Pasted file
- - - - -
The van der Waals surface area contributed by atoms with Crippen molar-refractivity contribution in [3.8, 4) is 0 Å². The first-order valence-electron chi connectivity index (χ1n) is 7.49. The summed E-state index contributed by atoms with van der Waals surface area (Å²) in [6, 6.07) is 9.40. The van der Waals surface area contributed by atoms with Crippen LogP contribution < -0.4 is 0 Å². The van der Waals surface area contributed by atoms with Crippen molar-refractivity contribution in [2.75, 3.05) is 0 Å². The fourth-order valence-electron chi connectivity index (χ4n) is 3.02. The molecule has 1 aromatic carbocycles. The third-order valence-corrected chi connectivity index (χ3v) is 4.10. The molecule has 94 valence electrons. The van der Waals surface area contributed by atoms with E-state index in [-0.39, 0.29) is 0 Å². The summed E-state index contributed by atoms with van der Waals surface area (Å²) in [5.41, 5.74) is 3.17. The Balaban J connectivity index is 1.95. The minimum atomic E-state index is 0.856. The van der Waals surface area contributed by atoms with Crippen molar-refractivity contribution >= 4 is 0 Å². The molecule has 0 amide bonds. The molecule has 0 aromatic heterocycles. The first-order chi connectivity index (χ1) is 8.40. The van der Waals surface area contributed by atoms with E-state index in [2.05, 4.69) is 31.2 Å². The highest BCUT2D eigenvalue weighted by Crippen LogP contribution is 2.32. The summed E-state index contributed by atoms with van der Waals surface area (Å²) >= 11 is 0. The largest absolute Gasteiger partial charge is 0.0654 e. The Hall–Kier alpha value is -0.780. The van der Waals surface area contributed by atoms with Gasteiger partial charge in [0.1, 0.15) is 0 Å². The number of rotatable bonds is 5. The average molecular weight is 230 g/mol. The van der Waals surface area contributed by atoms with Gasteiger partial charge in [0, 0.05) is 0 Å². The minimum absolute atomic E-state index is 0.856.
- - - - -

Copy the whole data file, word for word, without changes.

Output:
The van der Waals surface area contributed by atoms with Crippen molar-refractivity contribution in [3.8, 4) is 0 Å². The first-order valence-electron chi connectivity index (χ1n) is 7.49. The summed E-state index contributed by atoms with van der Waals surface area (Å²) in [6, 6.07) is 9.40. The van der Waals surface area contributed by atoms with Crippen LogP contribution < -0.4 is 0 Å². The van der Waals surface area contributed by atoms with Crippen molar-refractivity contribution in [2.75, 3.05) is 0 Å². The fourth-order valence-electron chi connectivity index (χ4n) is 3.02. The molecule has 1 aromatic carbocycles. The third-order valence-corrected chi connectivity index (χ3v) is 4.10. The molecule has 94 valence electrons. The van der Waals surface area contributed by atoms with E-state index in [-0.39, 0.29) is 0 Å². The summed E-state index contributed by atoms with van der Waals surface area (Å²) in [5.41, 5.74) is 3.17. The Balaban J connectivity index is 1.95. The minimum atomic E-state index is 0.856. The van der Waals surface area contributed by atoms with Crippen molar-refractivity contribution >= 4 is 0 Å². The molecule has 0 amide bonds. The molecule has 0 aromatic heterocycles. The first-order chi connectivity index (χ1) is 8.40. The van der Waals surface area contributed by atoms with E-state index in [2.05, 4.69) is 31.2 Å². The highest BCUT2D eigenvalue weighted by Crippen LogP contribution is 2.32. The summed E-state index contributed by atoms with van der Waals surface area (Å²) >= 11 is 0. The largest absolute Gasteiger partial charge is 0.0654 e. The Hall–Kier alpha value is -0.780. The van der Waals surface area contributed by atoms with Gasteiger partial charge in [0.1, 0.15) is 0 Å². The number of rotatable bonds is 5. The average molecular weight is 230 g/mol. The van der Waals surface area contributed by atoms with Gasteiger partial charge in [0, 0.05) is 0 Å². The minimum absolute atomic E-state index is 0.856.